Mr. Biden also doesn’t have access to some classified briefings, a deficit that has the potential to reduce preparedness for months, Stier said. He pointed to the 9/11 Commission report, which was “explicit” that the inability of President George W. Bush to have his full national security team in place — a consequence of a contested election and delayed transition — damaged the nation’s preparedness for the September 11, 2001 terrorist attacks, eight months after his inauguration, Stier said. The Supreme Court’s Bush-Gore decision, which made Mr. Bush the winner of Florida and the presidential election, didn’t come until December 12, 2000.

“[T]he 36-day delay cut in half the normal transition period. Given that a presidential election in the United States brings wholesale change in personnel, this loss of time hampered the new administration in identifying, recruiting, clearing, and obtaining Senate confirmation of key appointees,” the 9/11 Commission Report said. 

“The delays absolutely have long-term consequence,” Stier said. 

The Presidential Transition Act is the main piece of legislation governing the transition process. It requires the outgoing administration to give the president-elect a detailed summary of threats to national security, as well as details on military operations and other key pieces of information as soon as possible after the election. That has not yet happened. 

The law also requires the outgoing administration to hold interagency emergency preparedness and response exercises. When President Obama was handing the reins off to Mr. Trump, one scenario he described was a global pandemic that began in Asia and spread to the U.S. — which came to pass this year. 

The Senate, too, has a role in cooperating with the incoming administration. Often, the Senate holds confirmation hearings for nominees before Inauguration Day. It is still unclear whether the Republican-led Senate will do so for Mr. Biden’s nominees.

Arguably, as a former vice president who held a significant foreign policy portfolio just four years ago, Mr. Biden will be able to adapt more readily than most incoming presidents. The president-elect doesn’t anticipate pursuing legal action to force the GSA’s hand.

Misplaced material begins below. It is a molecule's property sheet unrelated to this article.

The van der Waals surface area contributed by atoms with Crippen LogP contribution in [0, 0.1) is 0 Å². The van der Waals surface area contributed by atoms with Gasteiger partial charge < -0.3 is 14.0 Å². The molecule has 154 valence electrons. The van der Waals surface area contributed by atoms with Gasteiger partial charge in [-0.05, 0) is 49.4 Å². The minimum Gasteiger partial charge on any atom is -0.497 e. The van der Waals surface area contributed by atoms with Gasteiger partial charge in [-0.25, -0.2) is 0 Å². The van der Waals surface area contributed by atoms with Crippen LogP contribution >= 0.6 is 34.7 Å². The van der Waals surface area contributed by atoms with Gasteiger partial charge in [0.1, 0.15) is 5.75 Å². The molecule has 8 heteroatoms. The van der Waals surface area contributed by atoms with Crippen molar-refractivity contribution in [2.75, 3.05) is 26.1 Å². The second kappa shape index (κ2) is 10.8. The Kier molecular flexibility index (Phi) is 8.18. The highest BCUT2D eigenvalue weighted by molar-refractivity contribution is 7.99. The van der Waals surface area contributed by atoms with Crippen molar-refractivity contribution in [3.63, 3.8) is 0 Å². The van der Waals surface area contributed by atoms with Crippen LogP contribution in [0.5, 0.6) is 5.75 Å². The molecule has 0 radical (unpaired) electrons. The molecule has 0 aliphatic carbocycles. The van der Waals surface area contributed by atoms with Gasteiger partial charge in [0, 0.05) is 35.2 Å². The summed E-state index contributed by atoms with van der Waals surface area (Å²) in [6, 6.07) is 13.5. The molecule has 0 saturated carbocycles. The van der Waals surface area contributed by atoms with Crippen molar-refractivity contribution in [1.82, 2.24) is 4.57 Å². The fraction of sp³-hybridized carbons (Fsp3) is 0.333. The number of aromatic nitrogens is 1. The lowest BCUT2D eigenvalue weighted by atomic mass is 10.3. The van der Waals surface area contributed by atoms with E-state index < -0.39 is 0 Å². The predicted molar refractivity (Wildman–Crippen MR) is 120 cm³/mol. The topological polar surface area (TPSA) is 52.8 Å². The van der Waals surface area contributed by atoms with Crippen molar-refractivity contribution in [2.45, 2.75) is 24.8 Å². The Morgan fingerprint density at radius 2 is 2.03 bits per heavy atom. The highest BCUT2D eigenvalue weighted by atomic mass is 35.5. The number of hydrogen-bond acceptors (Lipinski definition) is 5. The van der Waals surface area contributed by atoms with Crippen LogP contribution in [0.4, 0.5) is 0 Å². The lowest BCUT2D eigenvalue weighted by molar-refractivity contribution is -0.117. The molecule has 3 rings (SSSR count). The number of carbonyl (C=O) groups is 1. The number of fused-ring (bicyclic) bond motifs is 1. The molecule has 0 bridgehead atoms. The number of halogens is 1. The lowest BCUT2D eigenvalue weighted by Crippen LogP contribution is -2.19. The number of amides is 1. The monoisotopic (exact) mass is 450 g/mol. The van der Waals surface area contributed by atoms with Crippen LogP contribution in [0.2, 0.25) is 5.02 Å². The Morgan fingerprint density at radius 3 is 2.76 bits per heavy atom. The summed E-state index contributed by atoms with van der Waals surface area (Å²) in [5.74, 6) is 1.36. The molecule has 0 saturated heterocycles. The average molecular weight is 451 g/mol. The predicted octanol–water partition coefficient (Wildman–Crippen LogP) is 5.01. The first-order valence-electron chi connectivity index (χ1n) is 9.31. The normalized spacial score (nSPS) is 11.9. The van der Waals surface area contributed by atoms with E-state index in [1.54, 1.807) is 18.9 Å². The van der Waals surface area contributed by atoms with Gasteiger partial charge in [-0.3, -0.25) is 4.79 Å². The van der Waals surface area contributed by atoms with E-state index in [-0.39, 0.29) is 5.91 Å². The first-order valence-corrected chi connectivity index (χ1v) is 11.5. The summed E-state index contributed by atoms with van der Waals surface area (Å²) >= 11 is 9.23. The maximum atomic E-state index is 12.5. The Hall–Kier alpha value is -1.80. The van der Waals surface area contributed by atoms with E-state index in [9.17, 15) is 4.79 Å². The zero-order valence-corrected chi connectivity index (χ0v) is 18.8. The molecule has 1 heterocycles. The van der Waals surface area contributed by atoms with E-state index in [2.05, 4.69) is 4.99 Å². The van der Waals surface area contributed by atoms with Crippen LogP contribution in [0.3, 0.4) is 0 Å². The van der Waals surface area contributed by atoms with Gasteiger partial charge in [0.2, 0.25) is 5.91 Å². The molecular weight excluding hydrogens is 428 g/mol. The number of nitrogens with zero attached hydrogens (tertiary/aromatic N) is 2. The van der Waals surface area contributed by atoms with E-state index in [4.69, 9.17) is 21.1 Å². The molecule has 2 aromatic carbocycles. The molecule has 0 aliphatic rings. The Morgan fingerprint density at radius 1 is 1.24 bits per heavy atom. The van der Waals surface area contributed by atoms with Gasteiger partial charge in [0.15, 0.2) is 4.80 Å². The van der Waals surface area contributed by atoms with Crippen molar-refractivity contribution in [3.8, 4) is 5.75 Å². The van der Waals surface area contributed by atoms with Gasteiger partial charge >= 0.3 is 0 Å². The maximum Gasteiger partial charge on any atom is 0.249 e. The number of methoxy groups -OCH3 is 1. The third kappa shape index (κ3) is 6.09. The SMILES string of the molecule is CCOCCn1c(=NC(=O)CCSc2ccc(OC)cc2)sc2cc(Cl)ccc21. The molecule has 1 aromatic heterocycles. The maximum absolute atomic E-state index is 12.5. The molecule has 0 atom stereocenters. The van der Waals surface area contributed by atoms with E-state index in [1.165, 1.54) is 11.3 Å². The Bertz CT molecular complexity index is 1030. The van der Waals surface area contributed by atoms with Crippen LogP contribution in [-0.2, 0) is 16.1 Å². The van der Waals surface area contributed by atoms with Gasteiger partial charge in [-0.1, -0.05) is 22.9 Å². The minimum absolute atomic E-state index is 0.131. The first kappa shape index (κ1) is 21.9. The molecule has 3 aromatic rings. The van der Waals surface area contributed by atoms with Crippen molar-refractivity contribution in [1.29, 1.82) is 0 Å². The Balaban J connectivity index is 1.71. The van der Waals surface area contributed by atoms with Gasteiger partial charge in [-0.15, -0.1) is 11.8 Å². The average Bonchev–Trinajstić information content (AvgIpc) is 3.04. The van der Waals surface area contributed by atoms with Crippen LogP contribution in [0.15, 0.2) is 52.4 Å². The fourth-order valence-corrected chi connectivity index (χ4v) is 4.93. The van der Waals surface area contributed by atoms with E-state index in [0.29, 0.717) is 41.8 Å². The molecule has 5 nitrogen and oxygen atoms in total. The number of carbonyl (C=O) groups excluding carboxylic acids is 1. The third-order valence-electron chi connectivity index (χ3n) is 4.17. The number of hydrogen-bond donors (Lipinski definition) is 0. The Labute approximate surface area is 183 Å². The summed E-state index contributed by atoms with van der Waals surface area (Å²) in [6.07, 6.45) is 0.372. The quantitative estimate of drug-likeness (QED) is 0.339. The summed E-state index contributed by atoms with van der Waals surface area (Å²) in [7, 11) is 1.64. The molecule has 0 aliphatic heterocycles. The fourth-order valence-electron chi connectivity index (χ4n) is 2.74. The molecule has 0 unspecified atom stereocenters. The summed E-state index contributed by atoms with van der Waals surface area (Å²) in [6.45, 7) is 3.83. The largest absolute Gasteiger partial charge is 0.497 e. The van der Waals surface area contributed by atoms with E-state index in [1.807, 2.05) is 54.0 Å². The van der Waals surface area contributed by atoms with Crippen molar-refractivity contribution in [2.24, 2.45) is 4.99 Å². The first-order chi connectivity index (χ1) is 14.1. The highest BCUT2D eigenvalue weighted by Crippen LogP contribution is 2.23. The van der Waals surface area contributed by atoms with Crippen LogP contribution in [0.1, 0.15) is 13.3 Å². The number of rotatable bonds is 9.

“I don’t see a need for legal action, quite frankly,” he said Tuesday. 

Still, Republican Senator James Lankford said he’ll push for Mr. Biden to receive intel briefings by Friday, if the GSA has not moved forward by then. Lankford explained how he’ll do that to reporters on Thursday.

“I’m on the Oversight Committee on this, so for me it’s the getting with GSA and saying if you don’t make the decision on Friday, what is the process for making the decision on this?” Lankford said. “Both sides had access to the intel information through the whole campaign. That’s normal both sides — always get access to the intel information because you don’t know who the president’s going to be. That’s now changed, we’re still in the same spot we were in during the campaign — both sides need to have access to the information because we don’t know who the president is going to be. So, allow that part of this process to still continue, just for the sake of national security.”

At the end of the day, Stier said there’s “no harm done” to Mr. Trump in GSA ascertaining Mr. Biden as the winner. 

But he worries that “there is real harm done to the nation by refusing to ascertain Biden as the winner.” 

First published on November 12, 2020 / 2:57 PM